Once considered taboo, something mostly for sailors or rebels, tattoos are now seemingly everywhere.
You might see one poking through on the arm of a businessman when he rolls up his sleeves. Or maybe you see a beautiful design on the shoulder of a mom holding her baby while her other children play at the park. At church, you might see a grandmother with a tribute to her growing family etched on her forearm. A runner might jet by on the sidewalk with a tally of all the difficult races he’s run etched on his body. While out to eat, tattoos can be seen on the bartender who hands you your drink and the barista who makes your latte.
Yes, tattoos have gone mainstream. Just ask the many tattoo artists in Centre County, who seem to always be busy with customers. They are ready to help you find the perfect art to fit your skin.
‘I was right all along’
Tim Sellers got into tattooing as a punk-rocking teenager in the 1980s. He has been a tattoo artist in State College for more than 25 years and now owns King Cobra Tattoo at 127 East Beaver Avenue with his brother Justin.
Sellers remembers a time in study hall after he got his first tattoo. Teachers gathered around him and asked him if he needed to see the school psychologist, because they felt there must be something wrong with him.
“It was all a completely different era and I loved that. I loved that there was so much shock,” he says. “That was part of punk rock, too. It was shock. I mean, it was like, are you seriously getting bent out of shape over something so trivial? So flash forward to now and it is mainstream. And I made a career out of it. And I put myself through college doing it. I am tattooing (the kids) of all the people that were in my classes. See what I am saying? So I won, I was right all along.”
After starting at a community college, Sellers worked his way to Penn State, tattooing all along the way to support himself. Now, here he is after all these years, still at it and still looking as punk rock as ever, running the shop with his brother.
The shop feels and looks almost as cool as Sellers. It is a throwback, a classic tattoo shop with a swinging wooden door that leads visitors back from the counter area to the chairs, where the needles always seem to be buzzing. The walls are covered with classic tattoo designs like the king cobra after which the shop is named, along with such images as tigers, dragons, and skulls. And while Sellers likes classic-style tattoos, he wants the customer to find the design that they love. After 25 years, he can handle just about all of it.
Tattoos Were Once for Rebels. Is Popularity Killing the Art?Aristocratic ladies sported tattoos, and so did criminals. Today, pop stars get inked and there are countless tattoo conventions. But still their rebel allure defiantly persists.
A matter of trust
Adam Zimmer was working as a graphic designer when he had an epiphany, realizing his hard work could be deleted with a single keystroke.
“I wanted to do something so that if I was going to put all this time into it, it was going to stick around for a while,” says Zimmer. A friend mentioned tattooing, and it stuck. After 10 years as a full-time tattoo artist, he has become one of the most sought-after tattooers in the area, specializing in watercolor, abstract, illustrative color, and black and gray tattoos.
“I would do this job every day for free if I could. I don’t do this for the money,” says Zimmer.
Zimmer found his match in Jordan Haines. While studying fine art at Penn State, Haines took her brother to get tattooed by Zimmer and she couldn’t stop asking questions. Soon, she was getting tattooed herself, sharing her art with Zimmer and still asking questions. One day Zimmer offered her a job. At first she thought he was joking, but after a week to think it over, she came back and asked if he really meant it. He sure did, and she started as his apprentice.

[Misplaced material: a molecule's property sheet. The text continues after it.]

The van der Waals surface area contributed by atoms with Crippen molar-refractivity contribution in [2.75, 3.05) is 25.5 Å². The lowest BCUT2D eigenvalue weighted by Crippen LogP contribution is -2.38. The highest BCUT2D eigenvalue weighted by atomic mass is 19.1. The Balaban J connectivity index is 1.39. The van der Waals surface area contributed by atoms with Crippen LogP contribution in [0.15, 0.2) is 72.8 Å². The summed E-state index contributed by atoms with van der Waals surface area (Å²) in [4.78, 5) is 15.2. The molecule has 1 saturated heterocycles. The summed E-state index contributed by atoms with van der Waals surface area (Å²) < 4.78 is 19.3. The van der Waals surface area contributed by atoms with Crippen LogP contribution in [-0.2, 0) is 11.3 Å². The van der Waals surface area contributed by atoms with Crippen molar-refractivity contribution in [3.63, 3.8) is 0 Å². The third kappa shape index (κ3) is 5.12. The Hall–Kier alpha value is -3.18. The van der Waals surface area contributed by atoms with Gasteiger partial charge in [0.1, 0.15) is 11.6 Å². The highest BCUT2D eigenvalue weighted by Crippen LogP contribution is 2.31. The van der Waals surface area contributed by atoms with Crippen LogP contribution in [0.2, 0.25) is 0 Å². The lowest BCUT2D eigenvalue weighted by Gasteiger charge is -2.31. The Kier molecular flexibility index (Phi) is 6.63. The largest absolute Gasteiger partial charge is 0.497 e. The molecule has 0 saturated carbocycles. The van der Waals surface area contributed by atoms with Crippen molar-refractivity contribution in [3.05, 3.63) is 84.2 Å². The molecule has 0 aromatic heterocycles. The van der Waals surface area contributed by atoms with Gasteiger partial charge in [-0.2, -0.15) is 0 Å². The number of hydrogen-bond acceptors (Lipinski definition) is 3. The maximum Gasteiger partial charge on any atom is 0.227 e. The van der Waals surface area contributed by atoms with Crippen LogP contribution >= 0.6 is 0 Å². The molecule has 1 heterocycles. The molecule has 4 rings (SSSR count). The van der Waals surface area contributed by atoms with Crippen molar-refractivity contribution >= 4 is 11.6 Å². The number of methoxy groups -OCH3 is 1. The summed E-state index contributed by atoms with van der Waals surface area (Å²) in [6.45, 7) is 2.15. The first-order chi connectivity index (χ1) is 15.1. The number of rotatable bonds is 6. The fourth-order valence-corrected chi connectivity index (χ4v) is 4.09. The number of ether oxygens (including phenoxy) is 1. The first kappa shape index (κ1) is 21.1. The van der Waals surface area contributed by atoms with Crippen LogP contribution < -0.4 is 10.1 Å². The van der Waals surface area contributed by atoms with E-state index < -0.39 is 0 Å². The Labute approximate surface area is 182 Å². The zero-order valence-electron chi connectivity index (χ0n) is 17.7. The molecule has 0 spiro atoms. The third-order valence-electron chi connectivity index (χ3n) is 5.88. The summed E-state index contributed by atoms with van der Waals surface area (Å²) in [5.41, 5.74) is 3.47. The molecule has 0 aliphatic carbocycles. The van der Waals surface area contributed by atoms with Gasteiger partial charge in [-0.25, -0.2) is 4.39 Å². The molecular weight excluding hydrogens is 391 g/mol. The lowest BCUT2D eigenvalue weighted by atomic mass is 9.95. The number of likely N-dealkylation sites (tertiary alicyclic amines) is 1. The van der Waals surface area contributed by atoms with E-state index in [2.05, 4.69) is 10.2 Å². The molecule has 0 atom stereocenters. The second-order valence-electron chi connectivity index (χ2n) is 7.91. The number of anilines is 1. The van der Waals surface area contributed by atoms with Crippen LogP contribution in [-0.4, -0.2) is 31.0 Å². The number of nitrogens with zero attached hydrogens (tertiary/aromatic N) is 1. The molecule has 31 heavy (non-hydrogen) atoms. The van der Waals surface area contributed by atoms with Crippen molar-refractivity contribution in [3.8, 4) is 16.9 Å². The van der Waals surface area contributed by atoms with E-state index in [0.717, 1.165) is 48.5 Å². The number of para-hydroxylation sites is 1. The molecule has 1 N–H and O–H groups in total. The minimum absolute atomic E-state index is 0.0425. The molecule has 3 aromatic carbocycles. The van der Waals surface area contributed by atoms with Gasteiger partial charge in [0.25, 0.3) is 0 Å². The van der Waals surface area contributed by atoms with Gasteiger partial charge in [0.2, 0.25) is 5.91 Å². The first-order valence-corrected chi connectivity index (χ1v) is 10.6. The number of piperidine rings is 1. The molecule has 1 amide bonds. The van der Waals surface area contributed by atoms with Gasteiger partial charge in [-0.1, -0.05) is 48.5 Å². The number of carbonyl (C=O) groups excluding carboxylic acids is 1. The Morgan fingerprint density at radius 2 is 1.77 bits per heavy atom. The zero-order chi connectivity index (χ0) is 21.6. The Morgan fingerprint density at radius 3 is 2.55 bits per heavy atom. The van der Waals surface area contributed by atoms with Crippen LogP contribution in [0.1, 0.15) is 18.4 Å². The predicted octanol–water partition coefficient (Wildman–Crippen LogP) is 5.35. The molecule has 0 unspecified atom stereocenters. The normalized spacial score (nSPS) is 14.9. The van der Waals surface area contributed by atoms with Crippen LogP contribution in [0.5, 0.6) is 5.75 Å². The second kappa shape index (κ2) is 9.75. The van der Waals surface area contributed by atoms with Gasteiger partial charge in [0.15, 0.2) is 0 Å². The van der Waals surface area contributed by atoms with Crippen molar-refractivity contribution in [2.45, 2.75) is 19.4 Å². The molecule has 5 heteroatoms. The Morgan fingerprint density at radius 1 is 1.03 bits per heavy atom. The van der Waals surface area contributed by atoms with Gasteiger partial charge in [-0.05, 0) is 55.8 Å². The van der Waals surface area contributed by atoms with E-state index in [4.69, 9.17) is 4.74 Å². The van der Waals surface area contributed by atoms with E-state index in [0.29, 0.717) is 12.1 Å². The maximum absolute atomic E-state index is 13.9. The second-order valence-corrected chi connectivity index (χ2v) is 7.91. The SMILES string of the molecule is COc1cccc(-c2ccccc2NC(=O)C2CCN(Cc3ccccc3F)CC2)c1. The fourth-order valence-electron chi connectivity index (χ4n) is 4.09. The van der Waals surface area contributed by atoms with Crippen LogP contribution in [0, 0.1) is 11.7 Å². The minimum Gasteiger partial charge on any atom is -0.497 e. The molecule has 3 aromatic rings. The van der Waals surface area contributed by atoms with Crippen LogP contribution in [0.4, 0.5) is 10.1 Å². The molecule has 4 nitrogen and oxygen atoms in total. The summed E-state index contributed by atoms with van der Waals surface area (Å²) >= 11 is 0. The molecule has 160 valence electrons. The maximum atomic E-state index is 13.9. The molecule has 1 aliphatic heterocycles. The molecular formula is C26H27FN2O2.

Apprenticeships are how most tattoo artists learn the trade, because no matter how good the artist is on paper, tattooing something permanent on a person’s skin is a big deal. Haines learned quickly and their bond grew strong. Zimmer describes Haines as a daughter, and he has been amazed watching her art grow, as she develops her own unique style.
“Adam gave me a life. He gave me a purpose and an opportunity to provide art to other people and influence their lives, something that you wouldn’t imagine that you could do with paper or canvas, but tattooing is beyond that,” Haines says. “You are bringing joy to somebody’s life through their own body, and that is a very rare opportunity, especially from a female perspective. To have that chance to make somebody love themselves a little bit more is the biggest gift I have ever been given,”
Eventually, the pair started their own shop, Paper Moon Tattoo Company, at 125 South Push Street. They take the time to get to know each person and provide an atmosphere that will leave a positive impression every time that person looks at their body art.
“You are trusting a stranger to completely change your appearance forever … that person will look at their tattoo and remember who did it and how they felt during it, not the pain, but the atmosphere,” says Haines. “We want to set up a safe place that shows that we care about how you feel, not only about the tattoo and the design. That people can trust us.”
One big family
As a single mother of four, manager Stephanie Hutton can’t help but feel motherly toward all the people who come into Ikonic Ink Tattoo and Piercing Studio at111 West Beaver Avenue. She offers suggestions and feedback, making sure people understand exactly what they want. And, boy, do they come in. The shop has at least four artists working at all times and offers a wide variety of body jewelry, so there always seems to be a line of people waiting for a piercing or a free tattoo consultation.